With the magnificent conducting of Klaus Tennstedt last night, the National Symphony's three-week Beethoven festival could hardly have gotten off to a grander start.

There is not a finer Beethoven conductor than Tennstedt. Because he had not performed in the West until he defected from East Germany a decade ago, his name is still not as famous as some of his colleagues'; but stardom for Tennstedt is only a matter of time.

At the end of last night's version of the "Eroica" Symphony, the reaction of the large Kennedy Center Concert Hall audience seemed almost hysterical, with the kind of screaming ovation usually reserved for someone like Vladimir Horowitz. Perhaps only Leonard Bernstein, among Tennstedt's contemporaries, has a comparable gift for generating excitement in an audience.

Of the "Eroica's" many claims to greatness, one is that no other work is a surer test of a conductor's interpretive acumen. It is doubtful that any other work crams so many significant musical events into 45 to 50 minutes. At the same time, no symphony has a nobler overall design. The immense challenge to the conductor is to do justice to the wide range of episodes without losing sight of their place in its grand framework.

The intensity with which Tennstedt pursued both objectives last night was breathtaking. Here is a conductor in the hallowed Germanic tradition who is willing to let an occasional secondary detail go awry in order to concentrate on the main musical line and its subordinate elements -- always trying to keep the central idea in the sharpest focus.

But unlike the work of some of the conductors in that style, Tennstedt's performances are anything but stolid and pedagogical. Last night's "Eroica" throbbed with a freshness and vitality that any of his colleagues would be hard-pressed to match. He showed a sure feeling for the ebb and flow both of individual sections and of the overall work. His steadiness of pulse is remarkable. His sense for the right texture of a particular passage is superb.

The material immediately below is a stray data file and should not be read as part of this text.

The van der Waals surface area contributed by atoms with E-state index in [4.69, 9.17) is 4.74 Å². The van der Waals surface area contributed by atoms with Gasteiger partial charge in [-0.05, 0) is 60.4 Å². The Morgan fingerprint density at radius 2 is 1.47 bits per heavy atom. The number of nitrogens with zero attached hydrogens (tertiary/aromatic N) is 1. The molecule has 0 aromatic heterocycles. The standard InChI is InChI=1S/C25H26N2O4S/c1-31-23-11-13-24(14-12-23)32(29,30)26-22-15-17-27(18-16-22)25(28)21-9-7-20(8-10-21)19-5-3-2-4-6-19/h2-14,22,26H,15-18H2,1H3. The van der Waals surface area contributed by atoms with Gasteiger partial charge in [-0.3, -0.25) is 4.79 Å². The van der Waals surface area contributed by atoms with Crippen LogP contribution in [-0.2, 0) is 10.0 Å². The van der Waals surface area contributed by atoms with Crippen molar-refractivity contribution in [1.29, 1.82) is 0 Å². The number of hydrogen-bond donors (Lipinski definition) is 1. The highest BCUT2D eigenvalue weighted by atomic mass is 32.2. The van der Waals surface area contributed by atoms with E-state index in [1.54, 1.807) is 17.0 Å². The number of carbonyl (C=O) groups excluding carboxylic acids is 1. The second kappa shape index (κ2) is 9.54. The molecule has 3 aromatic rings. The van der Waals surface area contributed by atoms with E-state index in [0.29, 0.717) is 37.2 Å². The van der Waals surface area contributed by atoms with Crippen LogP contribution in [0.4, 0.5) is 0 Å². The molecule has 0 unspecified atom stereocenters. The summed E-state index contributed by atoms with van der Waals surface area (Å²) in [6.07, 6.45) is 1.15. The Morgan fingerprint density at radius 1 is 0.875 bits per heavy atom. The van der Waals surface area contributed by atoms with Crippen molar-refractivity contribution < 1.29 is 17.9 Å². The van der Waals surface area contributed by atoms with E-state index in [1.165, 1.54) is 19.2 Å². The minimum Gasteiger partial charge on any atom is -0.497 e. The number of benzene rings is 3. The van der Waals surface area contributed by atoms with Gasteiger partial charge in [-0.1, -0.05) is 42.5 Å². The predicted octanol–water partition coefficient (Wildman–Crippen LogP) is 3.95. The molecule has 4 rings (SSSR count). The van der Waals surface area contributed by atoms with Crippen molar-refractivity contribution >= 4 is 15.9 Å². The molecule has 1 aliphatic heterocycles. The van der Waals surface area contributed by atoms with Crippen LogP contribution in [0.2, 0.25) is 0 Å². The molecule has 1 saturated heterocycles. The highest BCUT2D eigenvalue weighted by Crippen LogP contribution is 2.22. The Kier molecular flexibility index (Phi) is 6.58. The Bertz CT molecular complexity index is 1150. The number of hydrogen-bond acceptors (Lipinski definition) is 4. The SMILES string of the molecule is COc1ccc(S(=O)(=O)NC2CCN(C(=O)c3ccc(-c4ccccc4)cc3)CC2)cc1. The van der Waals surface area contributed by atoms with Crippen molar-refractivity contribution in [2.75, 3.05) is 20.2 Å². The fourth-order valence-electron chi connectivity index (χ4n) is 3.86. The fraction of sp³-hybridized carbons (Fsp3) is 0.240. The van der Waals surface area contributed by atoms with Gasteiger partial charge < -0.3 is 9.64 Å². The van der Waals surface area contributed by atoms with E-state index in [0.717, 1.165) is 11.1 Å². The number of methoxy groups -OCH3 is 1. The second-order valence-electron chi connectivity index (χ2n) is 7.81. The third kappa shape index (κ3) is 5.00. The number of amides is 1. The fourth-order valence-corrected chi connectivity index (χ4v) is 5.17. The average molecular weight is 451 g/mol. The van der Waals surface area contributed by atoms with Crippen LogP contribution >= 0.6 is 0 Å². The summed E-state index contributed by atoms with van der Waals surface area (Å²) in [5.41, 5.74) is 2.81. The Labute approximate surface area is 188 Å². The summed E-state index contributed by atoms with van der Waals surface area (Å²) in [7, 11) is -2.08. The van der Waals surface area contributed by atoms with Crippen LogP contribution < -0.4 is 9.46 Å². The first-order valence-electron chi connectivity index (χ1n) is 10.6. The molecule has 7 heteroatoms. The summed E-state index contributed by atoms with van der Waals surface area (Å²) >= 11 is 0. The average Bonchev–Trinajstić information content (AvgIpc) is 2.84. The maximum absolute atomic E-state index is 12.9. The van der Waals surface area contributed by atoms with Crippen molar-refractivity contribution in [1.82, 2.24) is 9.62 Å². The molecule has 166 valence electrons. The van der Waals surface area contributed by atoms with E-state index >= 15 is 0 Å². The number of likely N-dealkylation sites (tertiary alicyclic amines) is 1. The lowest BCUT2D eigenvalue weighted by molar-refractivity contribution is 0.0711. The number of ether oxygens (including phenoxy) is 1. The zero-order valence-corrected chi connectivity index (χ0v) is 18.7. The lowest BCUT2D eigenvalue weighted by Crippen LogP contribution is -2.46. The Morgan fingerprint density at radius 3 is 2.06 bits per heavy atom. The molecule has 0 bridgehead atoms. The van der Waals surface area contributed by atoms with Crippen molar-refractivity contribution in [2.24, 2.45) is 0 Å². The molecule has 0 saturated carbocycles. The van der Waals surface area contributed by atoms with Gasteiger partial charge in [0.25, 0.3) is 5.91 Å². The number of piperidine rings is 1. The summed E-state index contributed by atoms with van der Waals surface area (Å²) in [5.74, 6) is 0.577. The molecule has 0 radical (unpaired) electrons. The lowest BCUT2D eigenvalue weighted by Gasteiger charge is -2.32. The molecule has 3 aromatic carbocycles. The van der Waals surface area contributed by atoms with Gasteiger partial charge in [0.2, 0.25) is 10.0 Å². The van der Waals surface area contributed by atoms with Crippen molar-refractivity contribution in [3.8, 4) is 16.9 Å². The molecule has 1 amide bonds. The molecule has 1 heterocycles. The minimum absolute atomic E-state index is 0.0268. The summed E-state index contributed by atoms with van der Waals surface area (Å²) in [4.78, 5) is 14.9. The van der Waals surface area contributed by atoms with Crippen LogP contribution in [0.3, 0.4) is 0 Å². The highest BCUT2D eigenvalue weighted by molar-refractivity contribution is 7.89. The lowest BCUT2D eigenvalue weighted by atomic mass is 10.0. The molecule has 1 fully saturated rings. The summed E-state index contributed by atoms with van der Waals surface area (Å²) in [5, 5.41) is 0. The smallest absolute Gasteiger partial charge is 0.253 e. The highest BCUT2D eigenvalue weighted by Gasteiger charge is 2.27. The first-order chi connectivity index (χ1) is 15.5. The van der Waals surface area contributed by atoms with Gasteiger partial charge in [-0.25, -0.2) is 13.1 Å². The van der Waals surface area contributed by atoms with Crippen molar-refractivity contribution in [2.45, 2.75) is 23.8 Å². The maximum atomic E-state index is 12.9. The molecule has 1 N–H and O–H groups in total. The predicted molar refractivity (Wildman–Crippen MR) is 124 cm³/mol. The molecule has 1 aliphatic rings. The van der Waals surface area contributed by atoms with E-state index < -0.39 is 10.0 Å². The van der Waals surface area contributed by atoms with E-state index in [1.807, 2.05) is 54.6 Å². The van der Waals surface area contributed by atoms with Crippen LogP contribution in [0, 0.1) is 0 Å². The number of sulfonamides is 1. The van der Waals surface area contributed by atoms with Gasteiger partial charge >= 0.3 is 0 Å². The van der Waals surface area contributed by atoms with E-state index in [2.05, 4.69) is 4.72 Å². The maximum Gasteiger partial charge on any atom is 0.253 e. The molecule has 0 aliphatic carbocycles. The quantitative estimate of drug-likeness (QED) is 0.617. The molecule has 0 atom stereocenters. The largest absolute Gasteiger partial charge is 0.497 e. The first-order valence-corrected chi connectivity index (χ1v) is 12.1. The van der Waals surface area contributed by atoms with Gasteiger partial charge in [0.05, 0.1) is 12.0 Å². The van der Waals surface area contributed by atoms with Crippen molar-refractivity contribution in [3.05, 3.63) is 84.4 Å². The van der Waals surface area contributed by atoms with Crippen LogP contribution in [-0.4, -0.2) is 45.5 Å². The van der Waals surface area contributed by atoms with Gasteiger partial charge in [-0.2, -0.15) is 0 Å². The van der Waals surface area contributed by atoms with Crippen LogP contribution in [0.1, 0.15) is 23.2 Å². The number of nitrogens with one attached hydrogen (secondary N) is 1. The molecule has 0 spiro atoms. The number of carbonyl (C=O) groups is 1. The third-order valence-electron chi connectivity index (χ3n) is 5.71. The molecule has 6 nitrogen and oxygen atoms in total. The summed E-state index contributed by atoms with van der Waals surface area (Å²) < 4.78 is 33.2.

The man's baton technique is idiosyncratic, to say the least. Sometimes he will barely beat time at all, and he will go for long times without subdividing his beat.His gangly arms flail all over the place. Yet he so utterly radiates musical authority, and gives such an impression of knowing exactly what he wants, that the orchestra is right with him.

After only four rehearsals, Tennstedt had the National Symphony sounding like a German orchestra, and a very good one at that. There was a depth and richness in the bass and in the brass that was new for the NSO. The orchestra's horn section, in particular, sounded superb. The solo horn repeat of the opening theme of the first movement, when it returned in the recapitulation, sounded glorious. And the treacherous horn calls in the scherzo were perfection. In fact, the whole scherzo was perfection, with beautifully judged tempos and execution.

The opening "Coriolan" Overture was in the same interpretive mold. Rudolf Firkusny played with lyric understatement in the second piano concerto, but that delicate little concerto was slightly overwhelmed by the blockbusters that surrounded it.